May 24, 2022, Tuesday
Nepal 1:37:26 pm

Solutions to air pollution caused by open burning discussed

The Nepal Weekly
March 1, 2022

Kathmandu’s air quality is much polluted, particularly in the winter. The Valley’s 3 million residents are forced to breath air that has about 10 times higher pollution (measured as particulate matter less than 2.5 microns or PM2.5) than WHO’s quality guideline value. When geographical (bowl shaped topography) and seasonal (winter inversions and limited winter rain) factors combine with the domestic in-built pollutants resulted by emissions from household energy (heating, cooking), industry, transport sectors and solid waste; air pollution levels are generally at their highest during the period of November, December and January to May. Open biomass (including forest fires, crop residue burning and open burning for heating during winter) and waste burning, brick kilns (that are operational only during winter when there is very limited rainfall), further aggravate the situation. The State of Global Air, 2020 estimates that air pollution results in 42,100 deaths in Nepal each year. Moreover, poor air quality also adds up to the health complications related to COVID. Despite the environmental and health threats, open biomass and waste burning is still in practice.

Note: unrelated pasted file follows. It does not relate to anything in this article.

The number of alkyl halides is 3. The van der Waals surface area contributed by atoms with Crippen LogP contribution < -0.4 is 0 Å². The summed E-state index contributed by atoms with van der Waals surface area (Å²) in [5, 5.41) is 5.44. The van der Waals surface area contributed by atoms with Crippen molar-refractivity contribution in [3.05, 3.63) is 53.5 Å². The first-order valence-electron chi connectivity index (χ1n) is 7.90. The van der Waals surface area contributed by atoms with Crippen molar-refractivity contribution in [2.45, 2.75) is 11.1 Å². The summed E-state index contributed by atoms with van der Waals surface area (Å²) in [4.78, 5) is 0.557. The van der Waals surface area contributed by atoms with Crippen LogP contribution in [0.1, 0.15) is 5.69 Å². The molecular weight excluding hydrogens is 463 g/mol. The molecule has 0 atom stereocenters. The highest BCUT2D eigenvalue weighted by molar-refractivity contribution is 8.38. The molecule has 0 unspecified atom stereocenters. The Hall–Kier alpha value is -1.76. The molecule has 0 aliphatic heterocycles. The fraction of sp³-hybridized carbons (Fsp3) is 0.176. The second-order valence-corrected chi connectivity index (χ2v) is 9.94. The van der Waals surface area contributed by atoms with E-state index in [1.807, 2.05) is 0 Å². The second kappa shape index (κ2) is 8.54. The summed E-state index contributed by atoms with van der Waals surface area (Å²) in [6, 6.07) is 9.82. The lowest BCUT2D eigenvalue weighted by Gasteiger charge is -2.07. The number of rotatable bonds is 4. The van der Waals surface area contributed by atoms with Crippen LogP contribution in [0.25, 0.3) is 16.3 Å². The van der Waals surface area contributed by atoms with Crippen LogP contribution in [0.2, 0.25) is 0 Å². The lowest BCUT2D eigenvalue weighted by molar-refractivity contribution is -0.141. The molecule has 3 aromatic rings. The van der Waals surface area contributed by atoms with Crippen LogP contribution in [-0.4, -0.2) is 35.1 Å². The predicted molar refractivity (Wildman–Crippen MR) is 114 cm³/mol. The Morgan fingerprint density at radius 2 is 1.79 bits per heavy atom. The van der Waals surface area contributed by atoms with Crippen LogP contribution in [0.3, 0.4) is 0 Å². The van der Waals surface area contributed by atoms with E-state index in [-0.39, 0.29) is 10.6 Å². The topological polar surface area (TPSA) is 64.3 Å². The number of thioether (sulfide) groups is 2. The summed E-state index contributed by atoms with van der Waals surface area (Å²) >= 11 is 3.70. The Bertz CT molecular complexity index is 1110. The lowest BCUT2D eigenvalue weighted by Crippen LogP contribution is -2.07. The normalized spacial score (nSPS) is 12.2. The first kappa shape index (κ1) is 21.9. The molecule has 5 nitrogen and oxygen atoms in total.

A webinar participated in experts and professional was held on February 27. The event was organised by Clean Energy Nepal, a non-government organisation based in Kathmandu. It has been involved in education and awareness programmes on issues related to climate change, energy and other environmental issues and work for reducing air pollution and global warming impacts to natural and human system. Ministry of Health and Population and the Department of Environment of the Government of Nepal together with WHO, USAID Swachchha Hawa, Clean Energy Nepal and Clean Air Network Nepal were co-organisers of the online event titled Solutions to Air Pollution due to Open Burning.

The experts discussed on contribution of open burning to air pollution in Kathmandu, and its health impacts. Likewise, panellists shared their views on waste and air quality management and practical solutions to the open waste burning.